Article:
Not sure if The Sunflower exactly fits the bill, but I know what you teach and I know where you teach it, and the questions and considerations raised by that book are pretty profound.

      I would also give a look at the J.B. Phillips The New Testament in Modern English. The story is that Phillips was a youth pastor in England in the 1960s, and the Authorized Version wasn’t helpful. He set about retranslating the entire New Testament from the original Greek into modern English in a beautiful paraphrase that really holds up very well and doesn’t feel “dumbed down” the way other paraphrases sometimes can. It’s one of the possible translation choices on biblegateway.com. I hate to say that the be-all, end-all paraphrase translation was written in the late 1960s, but? Yeah, kinda. It gives a faithful “flavor” to the text without lapsing into mind-numbing “Bible English,” such that it can be a good tool for looking at a familiar text with new eyes (pick a few epistles and some very famous passages to get a feel for it). I was very struck by Phillips’ rending of John 17, and posted it on Good Friday afternoon:

      http://stvaltheeccentric.wordpress.com/2013/03/29/bright-prayers-in-a-dark-garden/

      You can never go wrong with Bonhoeffer, but he’s written a lot of different things that are very good (even in his short life), but The Cost of Discipleship is really the challenging one. Have you read the Eric Metaxas bio? Bonhoeffer is someone worth knowing about, but a very complicated man.

      Oh, right…I can’t believe this slipped my mind…The Pursuit of God by A.W. Tozer is another amazing and challenging book on faith, is very much worth reading, and may be something you could teach.

      If you know Francis Chan, he’s also quite good. I’m working my way through his stuff on audiobook on Overdrive, and just finished Crazy Love which is about not being lukewarm in our love for God and others, and what that looks like (i.e., “crazy”…but “crazy” in a “fool for Christ” kind of way).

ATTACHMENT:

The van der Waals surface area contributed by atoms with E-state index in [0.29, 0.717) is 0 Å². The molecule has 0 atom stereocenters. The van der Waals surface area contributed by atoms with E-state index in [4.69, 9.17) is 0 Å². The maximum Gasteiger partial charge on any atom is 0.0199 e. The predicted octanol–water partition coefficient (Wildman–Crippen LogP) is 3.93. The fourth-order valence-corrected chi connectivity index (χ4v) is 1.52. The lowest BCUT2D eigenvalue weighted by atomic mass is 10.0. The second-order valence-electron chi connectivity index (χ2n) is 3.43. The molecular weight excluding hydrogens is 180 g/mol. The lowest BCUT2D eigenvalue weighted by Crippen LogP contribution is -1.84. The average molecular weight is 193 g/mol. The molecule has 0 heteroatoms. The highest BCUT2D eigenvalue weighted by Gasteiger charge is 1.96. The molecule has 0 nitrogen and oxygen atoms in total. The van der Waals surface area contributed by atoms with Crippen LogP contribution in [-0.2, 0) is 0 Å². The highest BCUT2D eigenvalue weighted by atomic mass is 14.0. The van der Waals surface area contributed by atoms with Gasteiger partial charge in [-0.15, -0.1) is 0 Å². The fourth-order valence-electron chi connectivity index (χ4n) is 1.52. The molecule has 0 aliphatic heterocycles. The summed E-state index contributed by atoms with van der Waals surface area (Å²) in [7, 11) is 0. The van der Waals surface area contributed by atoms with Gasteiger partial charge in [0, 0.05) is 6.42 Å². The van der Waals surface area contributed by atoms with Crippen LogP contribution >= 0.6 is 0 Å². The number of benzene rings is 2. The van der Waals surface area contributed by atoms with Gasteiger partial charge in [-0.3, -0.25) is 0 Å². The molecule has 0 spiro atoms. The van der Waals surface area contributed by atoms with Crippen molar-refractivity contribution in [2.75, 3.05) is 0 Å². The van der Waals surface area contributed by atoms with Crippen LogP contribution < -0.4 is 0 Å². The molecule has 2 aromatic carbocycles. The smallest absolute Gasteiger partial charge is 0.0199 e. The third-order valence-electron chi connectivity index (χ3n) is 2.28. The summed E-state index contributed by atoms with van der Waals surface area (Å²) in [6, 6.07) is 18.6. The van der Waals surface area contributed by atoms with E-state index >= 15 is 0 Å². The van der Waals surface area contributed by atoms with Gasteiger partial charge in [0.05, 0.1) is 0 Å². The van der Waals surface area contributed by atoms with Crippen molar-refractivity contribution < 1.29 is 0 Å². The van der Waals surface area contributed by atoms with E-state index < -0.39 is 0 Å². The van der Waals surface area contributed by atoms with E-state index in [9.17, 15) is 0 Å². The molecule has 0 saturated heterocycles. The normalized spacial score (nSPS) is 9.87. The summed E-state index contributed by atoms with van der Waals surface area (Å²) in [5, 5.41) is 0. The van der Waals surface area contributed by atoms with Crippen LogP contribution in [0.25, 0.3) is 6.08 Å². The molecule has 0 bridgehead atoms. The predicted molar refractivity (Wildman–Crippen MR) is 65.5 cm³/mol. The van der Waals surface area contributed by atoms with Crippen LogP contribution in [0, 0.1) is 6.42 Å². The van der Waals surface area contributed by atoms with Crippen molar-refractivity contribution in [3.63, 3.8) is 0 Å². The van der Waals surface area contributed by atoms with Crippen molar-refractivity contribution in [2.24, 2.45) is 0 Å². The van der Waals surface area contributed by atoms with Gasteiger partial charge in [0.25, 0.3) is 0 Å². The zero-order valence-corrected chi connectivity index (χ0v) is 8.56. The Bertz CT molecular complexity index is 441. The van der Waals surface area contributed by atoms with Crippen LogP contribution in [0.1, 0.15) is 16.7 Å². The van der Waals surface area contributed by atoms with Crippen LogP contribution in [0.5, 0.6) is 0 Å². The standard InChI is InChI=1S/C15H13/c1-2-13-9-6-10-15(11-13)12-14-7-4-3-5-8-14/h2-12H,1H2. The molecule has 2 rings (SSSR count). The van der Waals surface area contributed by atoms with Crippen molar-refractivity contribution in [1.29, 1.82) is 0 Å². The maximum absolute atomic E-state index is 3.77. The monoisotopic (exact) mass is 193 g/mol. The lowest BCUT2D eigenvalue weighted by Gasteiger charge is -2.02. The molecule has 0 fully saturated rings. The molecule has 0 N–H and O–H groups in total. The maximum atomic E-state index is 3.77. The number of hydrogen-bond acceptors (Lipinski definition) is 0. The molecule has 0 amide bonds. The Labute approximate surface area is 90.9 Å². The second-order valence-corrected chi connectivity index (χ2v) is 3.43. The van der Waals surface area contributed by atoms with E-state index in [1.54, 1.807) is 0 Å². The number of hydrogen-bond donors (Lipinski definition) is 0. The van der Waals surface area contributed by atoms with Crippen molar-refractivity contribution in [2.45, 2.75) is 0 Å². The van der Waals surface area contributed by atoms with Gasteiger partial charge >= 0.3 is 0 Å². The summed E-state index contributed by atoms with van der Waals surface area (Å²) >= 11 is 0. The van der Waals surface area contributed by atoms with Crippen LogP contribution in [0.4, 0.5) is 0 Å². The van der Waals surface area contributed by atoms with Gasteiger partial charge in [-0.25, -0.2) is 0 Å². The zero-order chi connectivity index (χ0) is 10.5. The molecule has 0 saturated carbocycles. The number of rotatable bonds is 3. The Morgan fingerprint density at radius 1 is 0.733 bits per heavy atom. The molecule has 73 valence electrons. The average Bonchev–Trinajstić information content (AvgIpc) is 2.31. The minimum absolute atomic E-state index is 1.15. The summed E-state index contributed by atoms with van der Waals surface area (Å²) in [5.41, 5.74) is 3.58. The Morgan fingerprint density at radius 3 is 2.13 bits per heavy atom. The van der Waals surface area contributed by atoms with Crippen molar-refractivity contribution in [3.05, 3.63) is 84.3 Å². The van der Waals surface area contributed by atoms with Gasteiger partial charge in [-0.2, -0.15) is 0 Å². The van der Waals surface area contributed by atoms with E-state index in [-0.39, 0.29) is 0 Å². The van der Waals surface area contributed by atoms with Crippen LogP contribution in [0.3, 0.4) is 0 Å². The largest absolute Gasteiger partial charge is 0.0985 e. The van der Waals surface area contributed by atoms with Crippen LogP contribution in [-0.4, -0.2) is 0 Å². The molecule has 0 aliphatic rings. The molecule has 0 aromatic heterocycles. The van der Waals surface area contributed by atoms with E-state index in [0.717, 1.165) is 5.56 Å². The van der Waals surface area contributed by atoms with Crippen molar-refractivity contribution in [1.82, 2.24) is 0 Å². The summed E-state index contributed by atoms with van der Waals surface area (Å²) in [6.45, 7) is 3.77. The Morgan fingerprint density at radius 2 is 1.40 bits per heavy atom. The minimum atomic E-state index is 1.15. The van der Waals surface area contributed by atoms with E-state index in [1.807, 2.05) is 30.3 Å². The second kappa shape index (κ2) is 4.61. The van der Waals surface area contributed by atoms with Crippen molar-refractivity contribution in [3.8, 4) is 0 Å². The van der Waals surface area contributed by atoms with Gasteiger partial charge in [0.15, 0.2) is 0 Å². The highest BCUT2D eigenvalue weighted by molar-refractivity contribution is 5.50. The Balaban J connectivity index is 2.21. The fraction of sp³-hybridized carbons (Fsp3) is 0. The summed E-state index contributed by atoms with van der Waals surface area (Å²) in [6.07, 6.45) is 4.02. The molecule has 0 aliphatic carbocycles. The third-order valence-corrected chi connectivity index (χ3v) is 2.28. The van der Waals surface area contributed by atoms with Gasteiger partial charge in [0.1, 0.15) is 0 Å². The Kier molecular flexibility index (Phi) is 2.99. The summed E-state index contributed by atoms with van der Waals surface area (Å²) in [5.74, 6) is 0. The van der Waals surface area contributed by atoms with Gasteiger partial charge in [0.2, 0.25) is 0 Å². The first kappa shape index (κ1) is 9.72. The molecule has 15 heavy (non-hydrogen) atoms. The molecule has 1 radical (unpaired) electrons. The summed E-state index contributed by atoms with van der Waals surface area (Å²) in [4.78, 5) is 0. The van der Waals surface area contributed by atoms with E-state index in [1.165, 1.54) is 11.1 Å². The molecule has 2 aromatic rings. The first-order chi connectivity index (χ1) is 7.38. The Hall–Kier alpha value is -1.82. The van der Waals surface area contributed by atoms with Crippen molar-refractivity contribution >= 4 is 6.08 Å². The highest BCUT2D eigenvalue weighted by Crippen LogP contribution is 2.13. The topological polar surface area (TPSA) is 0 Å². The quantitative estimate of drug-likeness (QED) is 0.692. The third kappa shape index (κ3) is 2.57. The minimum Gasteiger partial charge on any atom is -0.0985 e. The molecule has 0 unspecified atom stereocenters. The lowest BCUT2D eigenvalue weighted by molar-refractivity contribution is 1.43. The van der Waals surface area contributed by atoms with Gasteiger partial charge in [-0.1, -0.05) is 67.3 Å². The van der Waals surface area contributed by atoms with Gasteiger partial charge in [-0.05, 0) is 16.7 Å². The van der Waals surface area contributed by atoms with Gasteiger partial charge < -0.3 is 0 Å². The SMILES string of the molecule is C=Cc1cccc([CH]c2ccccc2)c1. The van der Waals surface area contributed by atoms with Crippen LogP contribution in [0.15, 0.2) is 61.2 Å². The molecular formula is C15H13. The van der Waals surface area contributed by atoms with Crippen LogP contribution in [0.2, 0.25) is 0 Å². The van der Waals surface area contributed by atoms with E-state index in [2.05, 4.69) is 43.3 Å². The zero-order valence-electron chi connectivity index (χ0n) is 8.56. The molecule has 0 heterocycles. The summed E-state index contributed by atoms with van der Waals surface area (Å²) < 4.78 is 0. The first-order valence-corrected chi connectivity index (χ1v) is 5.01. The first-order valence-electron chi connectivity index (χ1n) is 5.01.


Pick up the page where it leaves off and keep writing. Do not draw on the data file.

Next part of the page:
There are good modern translations of The Imitation of Christ that don’t dumb it down. There is a lot in that book, especially in the prayers.

      Would Dark Night of the Soul be too much or would they be up for it? The question in that one is, of course: “Is who God is as God enough if life comes with no blessings?” It’s the same question as is raised in Job.

      Not sure if Tuck Everladting would exactly fit the bill, but the film would definitely appeal to high school students, and might be framed the way I framed it against Genesis. And the thought that chilled me was the realization that drinking the water would be exactly like eating from both trees because it would keep you separated from God for all eternity in the brokenness of this world, the very definition of “hell on earth.”

  • Kelly says:

    Life is Beautiful (film) – It serves to remind us that there is beauty and God’s grace in every situation, even the most difficult.

  • Caroline says:

    This year in school I’ve read many captivating and thought provoking books. These four stand out to me as the ones that were the most impactful to me.

    White Teeth-Zadie Smith
    Brideshead Revisited-Evelyn Waugh
    An American Requiem-James Carroll
    In the Heart of the Temple-Joan Chittister

  • Reblogged this on Totally Inspired Mind-Where Positive Minds Congregate and commented:
    What a great post I found when I searched the word “heroism” on the reader on WordPress. This is a great question for the readers of Totally Inspired Mind.
    What book impacted your life in a good way that has left a lasting imprint on your soul?
    Share the book title with the readers on the site.
    My answer is I read Helen Keller’s biography when I was a kid in 5th grade and shared it with my friend Cheryle Lightcap, who was blind and sat in the back of the class with her countless books in braille. After seeing what Helen Keller did and was blind and deaf, with the help of Anne Sullivan, I knew I could do anything I would set my mind to do in life. What I was diagnosed with, epilepsy, even though not well controlled, seemed like nothing by comparison.
    Helen Keller is to this day my heroine and if you read her essay called “Optimism” you will see just what a genius she was and it is so incredible because she wrote as though she could see and spoke of topics like philosophy, religion, and politics.
    Read any of Helen Keller’s books. She didn’t just write one, but over 20! You can find them all by searching her name in the books section on Amazon and also talking to a good librarian. Her book Mid Life was written later in her life. Even in her late years, she referred to Anne Sullivan as her “teacher”. My mother was always my “Anne Sullivan” to me instilling values, and integrity and my belief system as well as fostering every talent I possess. The best I am I owe to her.
    I hope others write and tell what books made an impression on them as I did here.
    Paulette Le Pore Motzko
    Paulette Le Pore Motko